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Like a true folk troubadour, Bran Sanders considers himself to be semi-nomadic, having wandered across Canada for years with a guitar on his back and a tune in his head. At least he did until Covid hit and he was forced to sit still for awhile. But in the time leading up to his recent album, This Old House, he often traveled between his home province of Ontario and British Columbia, where he now currently resides in the town of Westbank. Sanders grew up outside of Owen Sound and was originally planning to play Heartwood Hall in January to celebrate the new album (we’re hoping it gets rescheduled for a date in 2021).

It was this life that led Sanders down a path of old time folk music in the tradition of greats like Dave Van Ronk and Doc Watson. This world can always use a little more Van Ronk in my opinion, a vastly under-recognized musician of the 20th century, and one that has his fingerprint on this recent collection that is two thirds traditional folk songs and one third originals.

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In his travels, Bran has garnered attention during his live performances with thoughtfully told stories backed by catchy, well delivered songs. This Old House was just released in November 2020 and signals the beginning of a talented folk artist’s career, one who not only breathes new life into traditional oldies, but writes captivating folk songs of his own. Sparrow is a standout on this album with strong imagery and a beautiful chorus backed by sparse guitar picking and haunting violin care of Charlotte Germaine. This is an example of how Sanders demonstrates the power that can come with simplicity and space.

It’s the folk classic Red Rocking Chair that Sanders opens the album with and sets the tone for the collection: traditional and true; timeless and captivating. Bran reimagines these old tunes by combining curiosity with experience, while the theme of his music remains constant: life can be ambiguous, complicated, and intimidating.

Let It Go is the first of three originals and in Van Ronk fashion, he describes these complicated realities of life as a musician in smooth deliveries like  “I’ll rest my head/ and I’ll rest my bones” and a chorus line that’s as close to Van Ronk’s growling voice as Sanders gets on this album: “Isn’t it the way that it goes /we hold on so long/ untie the knot and let it go.”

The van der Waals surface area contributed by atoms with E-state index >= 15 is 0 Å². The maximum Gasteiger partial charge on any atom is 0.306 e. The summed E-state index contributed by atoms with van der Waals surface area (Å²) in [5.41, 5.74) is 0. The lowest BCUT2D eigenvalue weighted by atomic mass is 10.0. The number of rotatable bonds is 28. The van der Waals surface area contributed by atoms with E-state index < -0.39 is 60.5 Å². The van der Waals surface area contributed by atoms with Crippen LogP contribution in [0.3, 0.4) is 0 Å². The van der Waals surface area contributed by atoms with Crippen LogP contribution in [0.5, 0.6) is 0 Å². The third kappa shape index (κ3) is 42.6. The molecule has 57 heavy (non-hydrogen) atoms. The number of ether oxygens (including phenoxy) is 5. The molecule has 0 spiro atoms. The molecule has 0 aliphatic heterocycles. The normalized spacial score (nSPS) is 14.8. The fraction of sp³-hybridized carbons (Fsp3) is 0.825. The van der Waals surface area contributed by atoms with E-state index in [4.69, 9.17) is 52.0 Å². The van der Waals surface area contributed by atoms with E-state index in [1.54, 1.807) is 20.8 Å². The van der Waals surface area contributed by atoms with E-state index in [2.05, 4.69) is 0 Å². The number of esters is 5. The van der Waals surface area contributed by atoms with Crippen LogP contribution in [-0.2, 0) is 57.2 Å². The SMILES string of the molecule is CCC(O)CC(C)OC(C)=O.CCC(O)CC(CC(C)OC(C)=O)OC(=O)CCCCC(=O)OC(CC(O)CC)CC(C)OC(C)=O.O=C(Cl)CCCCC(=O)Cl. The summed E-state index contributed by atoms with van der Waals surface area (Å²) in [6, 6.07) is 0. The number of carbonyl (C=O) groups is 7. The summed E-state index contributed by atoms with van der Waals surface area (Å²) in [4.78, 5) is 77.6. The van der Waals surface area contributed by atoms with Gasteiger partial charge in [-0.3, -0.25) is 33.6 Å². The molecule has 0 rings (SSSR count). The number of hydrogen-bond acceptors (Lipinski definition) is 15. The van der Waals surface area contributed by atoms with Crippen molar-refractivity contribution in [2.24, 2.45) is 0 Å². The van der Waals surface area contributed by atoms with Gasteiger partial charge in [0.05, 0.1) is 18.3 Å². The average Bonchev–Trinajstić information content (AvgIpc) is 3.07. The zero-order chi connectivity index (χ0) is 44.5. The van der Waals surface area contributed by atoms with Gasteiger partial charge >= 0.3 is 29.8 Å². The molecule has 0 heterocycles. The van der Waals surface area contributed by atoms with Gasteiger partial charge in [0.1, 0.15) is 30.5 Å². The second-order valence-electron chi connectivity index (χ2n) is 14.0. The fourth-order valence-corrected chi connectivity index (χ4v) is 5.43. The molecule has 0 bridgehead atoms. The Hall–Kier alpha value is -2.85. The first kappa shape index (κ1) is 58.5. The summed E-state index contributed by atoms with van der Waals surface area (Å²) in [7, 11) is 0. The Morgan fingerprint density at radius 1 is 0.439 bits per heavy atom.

Hills of Mexico is another old banjo tune that Sanders breathes some life into by picking up the tempo and adding a relaxed strumming style and precise harmonica. With Little Maggie, Sanders goes in the opposite direction and slows it down to create a more sombre ode to the young enigmatic woman; he uses an evocative guitar riff to ensure a signature rendition.

Moonshiner is a traditional tune about well…moonshine and how it’ll take all your money if you’re not careful. A universal truth that could be applied to many vices. “If the moonshine don’t kill me/ I don’t know what will” is a throwback to the 1930s but is eerily relevant in 2020.

The B side kicks off with more of Sanders’ original tunes. Welcome Back opens with some upbeat whistling in traditional fashion and spells out his nomadic tendencies in its storied verses, explaining the effect his lifestyle can have on relationships. Alongside Sparrow, this is an example of talented songwriting his predecessors would be proud of.

Roving Gambler is classic folk song first recorded in the 1920s and since covered by artists such as Pete Seeger, Dylan, and Norah Jones. It’s had many incarnations over the last 100 years and finds a suitable place on this collection as does the well-known I’ve Been All Around This World, made popular by the Coen brothers’ Inside Llewyn Davis.

By the end of this effort it’s clear that Sanders has infused his view of life into the album, both through his own lyrics and the selection of songs. You get a sense that he’s found a home in the land of traditional folk music and he’s very comfortable here. He understands the roots and he’s planting his own tree in the forest where figures like Watson, Van Ronk, and Seeger tower.

Craig Smith had his hands on mixing and mastering this album, and even had time to play percussion on Hills of Mexico. Charlotte Germaine provides the violin on a couple tunes, but other than that, Sanders covers it all – vocals, guitar, harmonica and banjo.

This is a relaxing and fun album to listen to while you’re lying around the house this winter. It’s a good one for the whole family. If you’ve got kids, maybe it’s time they understood where much of today’s music comes from. Traditional folk has definitely had its impact on current popular music. I mean, have you listened to Taylor Swift’s last couple albums?

Written by Jesse Wilkinson

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